In this report
Overview

Surprising health benefits of giving

Last reviewed: December 2011
Actor Wilmer Valderrama serving food at a free community lunch
Serving
Actor Wilmer Valderrama helps at a free community lunch in Maywood, Calif.
Photograph by Getty Images

If you volunteer, you probably do it for the same reasons I do—to pitch in and give back to my community. An added bonus for me is that I get to spend time with my teenage son, who puts aside his usual social distractions to volunteer with me some Saturdays at our local food bank.

Those benefits would be plenty. But as it turns out, people who serve as volunteers may realize another, unanticipated perk: better health.

Proven rewards

Researchers who have tracked older adults who do various kinds of volunteer work have shown that they live longer and rate themselves at higher levels of health than their counterparts who don't volunteer. You don't have to be in excellent physical shape to reap those benefits. For example, a recent study looked at older adults in Baltimore who volunteered in a public elementary school at least 15 hours per week. It revealed that those who rated themselves in just "fair health" at the start of the study were the most likely to improve their stair-climbing speed over the next eight months, compared with a control group that didn't volunteer. Many of them also showed significant gains in walking speed. The volunteers at all health levels experienced improved cognitive function, and they watched less television than the control group, also a predictor of better health.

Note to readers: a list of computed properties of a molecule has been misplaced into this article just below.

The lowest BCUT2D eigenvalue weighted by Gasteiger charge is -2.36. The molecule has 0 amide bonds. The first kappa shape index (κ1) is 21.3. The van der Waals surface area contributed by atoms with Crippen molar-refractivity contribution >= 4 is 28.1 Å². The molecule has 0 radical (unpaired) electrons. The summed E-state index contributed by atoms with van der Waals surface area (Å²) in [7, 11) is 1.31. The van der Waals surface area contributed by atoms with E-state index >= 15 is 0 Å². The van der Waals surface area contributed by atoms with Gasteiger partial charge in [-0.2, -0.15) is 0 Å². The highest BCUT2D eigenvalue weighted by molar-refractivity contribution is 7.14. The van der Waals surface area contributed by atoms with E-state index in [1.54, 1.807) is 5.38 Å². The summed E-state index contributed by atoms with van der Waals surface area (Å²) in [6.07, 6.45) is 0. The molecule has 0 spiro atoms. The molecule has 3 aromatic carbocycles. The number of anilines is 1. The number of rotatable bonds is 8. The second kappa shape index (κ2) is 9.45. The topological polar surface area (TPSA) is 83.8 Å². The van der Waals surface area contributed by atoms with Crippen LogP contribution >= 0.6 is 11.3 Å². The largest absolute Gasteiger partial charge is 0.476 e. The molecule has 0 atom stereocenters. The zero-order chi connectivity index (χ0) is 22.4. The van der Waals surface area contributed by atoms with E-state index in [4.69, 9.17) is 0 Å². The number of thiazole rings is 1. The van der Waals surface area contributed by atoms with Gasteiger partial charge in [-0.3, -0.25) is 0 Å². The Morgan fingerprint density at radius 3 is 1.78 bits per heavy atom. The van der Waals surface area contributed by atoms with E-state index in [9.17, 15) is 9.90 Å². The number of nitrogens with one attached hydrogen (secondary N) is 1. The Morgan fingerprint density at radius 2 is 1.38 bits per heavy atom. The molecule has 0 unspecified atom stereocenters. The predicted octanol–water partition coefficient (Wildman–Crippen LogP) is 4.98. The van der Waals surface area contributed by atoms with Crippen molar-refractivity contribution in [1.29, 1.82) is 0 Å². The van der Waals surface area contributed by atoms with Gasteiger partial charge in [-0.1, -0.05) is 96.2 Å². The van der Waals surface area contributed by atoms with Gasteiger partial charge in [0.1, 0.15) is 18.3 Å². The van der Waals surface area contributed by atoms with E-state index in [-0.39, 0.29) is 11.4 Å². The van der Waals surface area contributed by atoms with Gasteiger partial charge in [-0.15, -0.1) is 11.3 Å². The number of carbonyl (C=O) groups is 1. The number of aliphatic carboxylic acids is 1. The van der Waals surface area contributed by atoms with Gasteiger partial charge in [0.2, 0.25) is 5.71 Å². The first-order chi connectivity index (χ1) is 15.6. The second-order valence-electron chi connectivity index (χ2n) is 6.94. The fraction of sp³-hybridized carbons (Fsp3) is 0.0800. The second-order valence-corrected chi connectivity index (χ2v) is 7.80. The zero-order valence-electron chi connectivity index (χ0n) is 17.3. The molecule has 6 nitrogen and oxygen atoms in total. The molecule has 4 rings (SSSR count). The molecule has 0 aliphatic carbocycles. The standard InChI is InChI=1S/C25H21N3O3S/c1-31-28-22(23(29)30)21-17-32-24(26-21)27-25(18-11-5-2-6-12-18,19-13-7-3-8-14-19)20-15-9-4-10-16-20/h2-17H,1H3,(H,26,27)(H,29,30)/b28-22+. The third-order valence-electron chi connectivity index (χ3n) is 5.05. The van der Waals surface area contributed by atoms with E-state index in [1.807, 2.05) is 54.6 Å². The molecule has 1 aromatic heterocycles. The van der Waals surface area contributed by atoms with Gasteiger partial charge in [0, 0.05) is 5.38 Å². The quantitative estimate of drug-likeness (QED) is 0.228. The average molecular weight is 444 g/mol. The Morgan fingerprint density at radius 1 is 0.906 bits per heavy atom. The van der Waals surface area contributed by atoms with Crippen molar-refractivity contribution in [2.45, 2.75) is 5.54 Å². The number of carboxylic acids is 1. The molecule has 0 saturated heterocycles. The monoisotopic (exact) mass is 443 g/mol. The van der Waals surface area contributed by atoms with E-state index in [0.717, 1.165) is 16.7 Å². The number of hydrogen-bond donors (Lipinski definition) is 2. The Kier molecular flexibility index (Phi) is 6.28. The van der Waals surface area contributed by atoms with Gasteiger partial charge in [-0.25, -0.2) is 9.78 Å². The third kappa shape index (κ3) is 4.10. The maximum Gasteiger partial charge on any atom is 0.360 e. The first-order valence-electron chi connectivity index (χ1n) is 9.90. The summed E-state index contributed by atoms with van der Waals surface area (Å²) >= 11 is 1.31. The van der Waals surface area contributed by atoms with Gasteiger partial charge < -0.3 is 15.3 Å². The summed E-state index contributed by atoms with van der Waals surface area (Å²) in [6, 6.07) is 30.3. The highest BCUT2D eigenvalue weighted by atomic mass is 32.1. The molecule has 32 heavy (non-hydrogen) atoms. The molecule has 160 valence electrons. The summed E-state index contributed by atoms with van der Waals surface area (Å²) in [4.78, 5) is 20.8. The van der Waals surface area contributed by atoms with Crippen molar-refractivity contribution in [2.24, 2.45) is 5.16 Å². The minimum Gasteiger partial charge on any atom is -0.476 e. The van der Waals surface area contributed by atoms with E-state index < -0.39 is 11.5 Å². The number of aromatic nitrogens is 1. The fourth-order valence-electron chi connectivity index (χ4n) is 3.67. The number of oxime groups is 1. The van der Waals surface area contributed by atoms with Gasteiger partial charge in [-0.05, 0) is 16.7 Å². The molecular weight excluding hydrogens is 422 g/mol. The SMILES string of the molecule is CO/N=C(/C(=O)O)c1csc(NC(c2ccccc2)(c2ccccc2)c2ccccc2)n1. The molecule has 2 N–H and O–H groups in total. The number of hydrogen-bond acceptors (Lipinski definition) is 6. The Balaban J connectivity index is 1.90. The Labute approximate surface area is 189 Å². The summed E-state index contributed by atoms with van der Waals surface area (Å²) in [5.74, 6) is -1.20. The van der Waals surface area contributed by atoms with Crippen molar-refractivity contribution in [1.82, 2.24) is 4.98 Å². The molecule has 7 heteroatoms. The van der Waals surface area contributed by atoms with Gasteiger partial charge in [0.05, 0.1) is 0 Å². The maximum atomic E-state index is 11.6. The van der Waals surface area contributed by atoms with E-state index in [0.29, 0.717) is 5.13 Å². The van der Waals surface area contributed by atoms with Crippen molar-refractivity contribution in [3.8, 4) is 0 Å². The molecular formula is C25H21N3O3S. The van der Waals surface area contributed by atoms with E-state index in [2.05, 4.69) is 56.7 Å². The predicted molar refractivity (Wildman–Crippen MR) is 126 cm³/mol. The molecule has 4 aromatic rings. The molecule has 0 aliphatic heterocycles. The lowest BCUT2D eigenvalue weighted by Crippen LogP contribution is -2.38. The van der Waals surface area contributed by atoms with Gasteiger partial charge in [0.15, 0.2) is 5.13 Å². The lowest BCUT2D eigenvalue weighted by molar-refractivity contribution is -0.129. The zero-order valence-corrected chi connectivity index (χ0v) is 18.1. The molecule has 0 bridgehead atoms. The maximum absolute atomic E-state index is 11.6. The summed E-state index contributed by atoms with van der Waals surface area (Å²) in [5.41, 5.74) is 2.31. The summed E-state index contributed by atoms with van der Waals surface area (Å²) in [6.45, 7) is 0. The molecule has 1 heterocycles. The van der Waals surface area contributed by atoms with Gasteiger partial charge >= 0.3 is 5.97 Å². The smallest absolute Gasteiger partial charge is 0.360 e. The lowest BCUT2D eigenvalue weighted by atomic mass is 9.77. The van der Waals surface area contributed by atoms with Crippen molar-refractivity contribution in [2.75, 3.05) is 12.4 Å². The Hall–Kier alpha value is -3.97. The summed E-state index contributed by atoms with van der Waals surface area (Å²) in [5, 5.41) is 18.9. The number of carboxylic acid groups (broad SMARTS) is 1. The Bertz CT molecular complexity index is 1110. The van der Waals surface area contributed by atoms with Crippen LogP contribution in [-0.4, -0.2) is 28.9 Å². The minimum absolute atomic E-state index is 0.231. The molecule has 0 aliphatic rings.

Other studies have linked volunteerism to greater life satisfaction, reduced stress, and less depression. For example, a Cornell University study of almost 7,000 adults found that retirees who volunteered on environmental projects were only half as likely as non-volunteers to report symptoms of depression 20 years later.

Some experts believe that the altruistic nature of volunteering may contribute to its psychological benefits. Indeed, the imparted sense of purpose seems to support volunteer retention better than other social programs geared toward aging adults, such as senior exercise groups.

Finding a good fit

If you're looking for an opportunity to give back this season, a food-related charity might be a good place to start. While this is the time of year when many of us are consumed by thoughts of food—baking cookies, going to holiday parties, sharing recipes, having guests for dinner—some 49 million Americans don't have enough to eat, during the holidays or anytime.

Volunteering for a food bank, meals-on-wheels program, soup kitchen, or other hunger-relief effort can be a good way to balance the usual holiday excess. Whatever type of opportunity you pursue, do some research to see which organization is the best fit for you. Your experience is more likely to be satisfying if your talents, skills, and interests are well matched to the group's needs. These websites can help connect you to volunteer opportunities:

AARP Foundation Drive to End Hunger www.drivetoendhunger.org

Feeding America www.feedingamerica.org

Idealist.org www.idealist.org

Volunteer Match www.volunteermatch.org

United We Serve www.serve.gov/endhunger.asp

Orly Avitzur, M.D.
Orly Avitzur, M.D.
A board-certified neurologist, is medical adviser to Consumers Union